Bodycote, the metals coating business, yesterday warned that sales in the second half of the year would be about four per cent beneath the first half after its coatings business continued to struggle and the depreciating US currency took its toll.
John Hubbard, the chief executive, said: "The weak link has been our metallurgical coatings ... wet coatings has been weak and it's been weak now for two years. We had expected the second half would see us come to break even but it didn't and it's got worse."
He also said the weakening of the dollar would cut group profits by "a couple of hundred thousand pounds" since around 40 per cent of turnover comes from the US.
The alert sent shares in Bodycote down 14.6 per cent, or 24p, to close at 140p and left City analysts trimming their profit forecasts for this year and next.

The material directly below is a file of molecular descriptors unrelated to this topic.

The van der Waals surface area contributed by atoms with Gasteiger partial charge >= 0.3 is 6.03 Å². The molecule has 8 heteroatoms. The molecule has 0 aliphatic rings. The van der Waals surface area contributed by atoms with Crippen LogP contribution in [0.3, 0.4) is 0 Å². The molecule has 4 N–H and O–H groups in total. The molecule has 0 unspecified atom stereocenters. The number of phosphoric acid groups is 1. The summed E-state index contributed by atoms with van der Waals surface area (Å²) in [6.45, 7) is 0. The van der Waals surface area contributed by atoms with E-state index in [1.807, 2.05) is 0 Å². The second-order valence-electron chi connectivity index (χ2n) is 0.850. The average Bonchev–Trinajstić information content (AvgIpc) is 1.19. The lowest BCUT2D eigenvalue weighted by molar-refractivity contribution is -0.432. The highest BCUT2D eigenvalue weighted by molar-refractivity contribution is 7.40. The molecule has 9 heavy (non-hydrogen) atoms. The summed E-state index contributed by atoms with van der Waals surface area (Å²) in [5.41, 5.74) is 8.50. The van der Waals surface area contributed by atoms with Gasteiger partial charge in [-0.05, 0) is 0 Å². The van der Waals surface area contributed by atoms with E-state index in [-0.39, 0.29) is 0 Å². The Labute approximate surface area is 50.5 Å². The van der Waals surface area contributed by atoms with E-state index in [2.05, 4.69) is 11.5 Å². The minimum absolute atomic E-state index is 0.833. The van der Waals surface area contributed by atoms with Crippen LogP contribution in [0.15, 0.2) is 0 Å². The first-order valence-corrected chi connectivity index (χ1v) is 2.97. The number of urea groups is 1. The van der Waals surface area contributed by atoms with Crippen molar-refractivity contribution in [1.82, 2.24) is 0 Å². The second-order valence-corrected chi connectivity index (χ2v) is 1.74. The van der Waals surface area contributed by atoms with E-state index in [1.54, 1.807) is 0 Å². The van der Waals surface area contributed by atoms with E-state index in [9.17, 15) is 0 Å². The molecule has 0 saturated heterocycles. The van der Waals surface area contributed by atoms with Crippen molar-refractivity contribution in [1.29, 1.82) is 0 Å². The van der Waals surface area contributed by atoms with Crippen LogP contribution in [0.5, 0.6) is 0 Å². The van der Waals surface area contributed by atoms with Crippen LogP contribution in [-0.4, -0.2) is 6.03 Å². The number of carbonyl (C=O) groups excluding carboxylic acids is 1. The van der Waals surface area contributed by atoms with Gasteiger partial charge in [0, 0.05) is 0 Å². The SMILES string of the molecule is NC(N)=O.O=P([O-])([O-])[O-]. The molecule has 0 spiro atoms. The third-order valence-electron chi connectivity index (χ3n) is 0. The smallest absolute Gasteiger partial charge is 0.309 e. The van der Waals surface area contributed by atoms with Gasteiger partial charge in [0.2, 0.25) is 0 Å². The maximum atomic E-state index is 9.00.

The company's broker, Dresdner Kleinwort Wasserstein, cut its profit forecast for the current year by £5m to £32.5m. For the following year, it sliced £8m off its forecast to £36.5m. Bodycote said sales in its main heat treatment division, which makes up about 70 per cent of turnover, were about 6 per cent beneath the level seen in the first half.
It said wet coatings - where its coatings are used to improve corrosion resistance, appearance or wear and tear and which makes up about 10 per cent of turnover - was "problematic".
"It [wet coatings] is a highly fragmented business with low barriers to entry," said Mr Hubbard, adding: "Because it's so fragmented and the competition is so severe, the pricing tends to plummet very easily."Reuse content